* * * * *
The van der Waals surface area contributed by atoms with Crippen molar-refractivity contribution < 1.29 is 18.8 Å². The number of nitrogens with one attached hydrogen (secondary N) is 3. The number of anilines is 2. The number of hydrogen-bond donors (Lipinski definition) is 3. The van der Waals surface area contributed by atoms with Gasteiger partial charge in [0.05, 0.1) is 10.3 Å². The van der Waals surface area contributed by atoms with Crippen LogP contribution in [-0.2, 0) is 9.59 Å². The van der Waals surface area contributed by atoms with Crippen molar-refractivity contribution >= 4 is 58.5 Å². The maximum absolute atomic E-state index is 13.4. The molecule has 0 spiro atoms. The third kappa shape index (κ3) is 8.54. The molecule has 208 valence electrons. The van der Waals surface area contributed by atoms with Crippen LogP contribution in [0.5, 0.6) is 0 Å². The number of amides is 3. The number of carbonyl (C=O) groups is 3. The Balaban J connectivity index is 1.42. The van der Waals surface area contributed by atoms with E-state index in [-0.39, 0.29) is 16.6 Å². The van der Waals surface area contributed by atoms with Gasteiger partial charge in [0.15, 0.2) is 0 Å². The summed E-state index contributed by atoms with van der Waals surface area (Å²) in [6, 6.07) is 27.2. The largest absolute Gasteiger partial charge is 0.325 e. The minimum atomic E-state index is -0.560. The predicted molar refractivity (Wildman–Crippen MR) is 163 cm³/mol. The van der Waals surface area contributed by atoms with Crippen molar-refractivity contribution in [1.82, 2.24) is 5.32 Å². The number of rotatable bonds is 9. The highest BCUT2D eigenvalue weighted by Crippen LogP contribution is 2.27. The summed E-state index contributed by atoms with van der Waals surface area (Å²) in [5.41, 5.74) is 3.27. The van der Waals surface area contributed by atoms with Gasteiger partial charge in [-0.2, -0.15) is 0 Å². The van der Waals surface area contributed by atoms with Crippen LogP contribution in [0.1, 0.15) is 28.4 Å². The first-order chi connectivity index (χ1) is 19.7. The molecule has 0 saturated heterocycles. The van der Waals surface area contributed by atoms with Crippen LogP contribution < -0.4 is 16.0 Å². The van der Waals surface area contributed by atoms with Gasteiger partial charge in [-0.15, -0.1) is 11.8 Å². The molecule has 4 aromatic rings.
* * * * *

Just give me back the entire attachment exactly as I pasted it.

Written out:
The van der Waals surface area contributed by atoms with Crippen molar-refractivity contribution < 1.29 is 18.8 Å². The number of nitrogens with one attached hydrogen (secondary N) is 3. The number of anilines is 2. The number of hydrogen-bond donors (Lipinski definition) is 3. The van der Waals surface area contributed by atoms with Gasteiger partial charge in [0.05, 0.1) is 10.3 Å². The van der Waals surface area contributed by atoms with Crippen LogP contribution in [-0.2, 0) is 9.59 Å². The van der Waals surface area contributed by atoms with Crippen molar-refractivity contribution >= 4 is 58.5 Å². The maximum absolute atomic E-state index is 13.4. The molecule has 0 spiro atoms. The third kappa shape index (κ3) is 8.54. The molecule has 208 valence electrons. The van der Waals surface area contributed by atoms with Crippen LogP contribution in [0.5, 0.6) is 0 Å². The number of amides is 3. The number of carbonyl (C=O) groups is 3. The Balaban J connectivity index is 1.42. The van der Waals surface area contributed by atoms with E-state index in [-0.39, 0.29) is 16.6 Å². The van der Waals surface area contributed by atoms with Gasteiger partial charge in [0.15, 0.2) is 0 Å². The summed E-state index contributed by atoms with van der Waals surface area (Å²) in [6, 6.07) is 27.2. The largest absolute Gasteiger partial charge is 0.325 e. The minimum atomic E-state index is -0.560. The predicted molar refractivity (Wildman–Crippen MR) is 163 cm³/mol. The van der Waals surface area contributed by atoms with Crippen molar-refractivity contribution in [1.82, 2.24) is 5.32 Å². The number of rotatable bonds is 9. The highest BCUT2D eigenvalue weighted by Crippen LogP contribution is 2.27. The summed E-state index contributed by atoms with van der Waals surface area (Å²) in [5.41, 5.74) is 3.27. The van der Waals surface area contributed by atoms with Gasteiger partial charge in [-0.2, -0.15) is 0 Å². The van der Waals surface area contributed by atoms with Crippen LogP contribution in [0.1, 0.15) is 28.4 Å². The first-order chi connectivity index (χ1) is 19.7. The molecule has 0 saturated heterocycles. The van der Waals surface area contributed by atoms with Crippen LogP contribution < -0.4 is 16.0 Å². The van der Waals surface area contributed by atoms with Gasteiger partial charge in [-0.15, -0.1) is 11.8 Å². The molecule has 4 aromatic rings.